Dubrovnik Sailing Route: From the Adriatic Pearl to Hidden Gems

Dubrovnik Sailing Route: From the Adriatic Pearl to Hidden Gems Blog

Ah, the Adriatic pearl of Dubrovnik, arguably Croatia’s most famous destination due to its defensive walls that wrap around the historic cobblestoned core. Once you’ve finally taken the leap and decided to dive into sailing in Croatia, it is impossible to miss a visit to this jewel. No stranger to tourism and often the backdrop for films and popular TV series (Kings Landing, anyone?) Dubrovnik is celebrated as a Mediterranean masterpiece - and we can’t argue here. But what you may not know is if you’re starting your sail from Dubrovnik, you’ll be met with many Adriatic surprises along the way, disguised in archipelagos and breathtaking bays.

To save you on the research and allow more time for Dubrovnik daydreaming, we’ve whipped up what we believe guarantees greatness when sailing southern Dalmatia - and once you embark on your Dubrovnik sailing route, it won’t take you long to see why.

The walls of Dubrovnik are one of Croatian trademarks

Dubrovnik - Lopud (8.5 NM)

Begin your Dubrovnik sailing route at ACI marina Dubrovnik, one of the safest marinas in Croatia. Not only is it the ACI marina with the most “Flower of Tourism – Quality for Croatia” awards and Blue Flag recognitions, but marina guests have a lot at their disposal, like a golf range, the first in Croatia to offer such an amenity! Located at the end of the Dubrovačka River inlet, this marina sits in the small village of Komolac, just 6 km away from the bustling Dubrovnik center. ACI Marina Dubrovnik is far enough from the noise and close enough to discover its main attractions, from the lively Stradun to souvenir shops, the cathedral, palaces, forts, and famous city gates. But that hardly scratches the surface. Should you want to head into town to explore, you can without much of a fuss.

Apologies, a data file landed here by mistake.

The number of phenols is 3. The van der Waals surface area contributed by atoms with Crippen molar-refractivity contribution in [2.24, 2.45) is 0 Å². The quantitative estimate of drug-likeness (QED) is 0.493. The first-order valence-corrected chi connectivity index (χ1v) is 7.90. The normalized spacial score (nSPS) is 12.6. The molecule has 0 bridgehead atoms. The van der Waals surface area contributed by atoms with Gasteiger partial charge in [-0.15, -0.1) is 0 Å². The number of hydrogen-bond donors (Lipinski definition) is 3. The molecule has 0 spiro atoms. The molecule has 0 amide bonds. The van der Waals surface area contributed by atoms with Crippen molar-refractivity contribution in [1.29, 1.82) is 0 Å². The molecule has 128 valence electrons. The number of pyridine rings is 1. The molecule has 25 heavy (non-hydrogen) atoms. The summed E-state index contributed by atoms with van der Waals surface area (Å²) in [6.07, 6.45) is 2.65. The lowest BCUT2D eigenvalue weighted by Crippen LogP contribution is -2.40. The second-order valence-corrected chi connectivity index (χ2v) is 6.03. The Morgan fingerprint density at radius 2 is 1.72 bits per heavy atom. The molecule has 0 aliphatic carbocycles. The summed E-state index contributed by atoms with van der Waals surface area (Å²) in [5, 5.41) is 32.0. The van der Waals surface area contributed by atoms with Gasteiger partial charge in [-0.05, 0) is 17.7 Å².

The first sail of this trip is the shortest, traveling just 8.5 nautical miles away to the island of Lopud, the most developed of the Elaphiti Islands, which also makes it the busiest. But this island is more than a spot to soak up the sun - it’s famous for its 16th-century summer residence ruins, the restored Djurdjevic villa from the same period, pre-Romanesque chapels, churches, and a Franciscan monastery and church built in 1483! The island also boasts well-marked hiking trails that are easy enough for anyone to conquer, as the island’s highest peak is 216 meters. If you feel like stretching your soon-to-be sea legs, you know what to do.

Lopud - Saplunara - Okuklje (15 NM)

Day two of the Dubrovnik sailing route begins in Saplunara, a bay located on the eastern tip of the more popular island of Mljet. Known as the most densely forested island in the Adriatic, Mljet is also known for its national park - but we’ll get into that later. The sheltered and secluded Saplunara Bay is around one kilometer long and is known mainly for its sandy beaches, Velika and Mala Saplunara and Blaca, which welcome plenty of sun. Is there a better place to start your day with a swim?

But there is another bay you can’t miss on day 2, and that’s Okuklje, located on the northern side of Mljet. Already well-known to sailors as a safe spot to anchor, this bay also boasts a small village where you can find a few quaint cafes and restaurants should you feel like exploring off of the boat.

Mljet is national park which is the most important protected area of the south Dalmatia. 

Okuklje - Pomena (16 NM)

Your Mljet exploration continues on day 3 by heading to the island's western tip and the small Pomena village and harbor. Founded as the nearest sheltered bay by the Goveđari people long ago, Pomena today has around 50 permanent residents who thrive off fishing, farming, and tourism - mainly thanks to Hotel Odisej.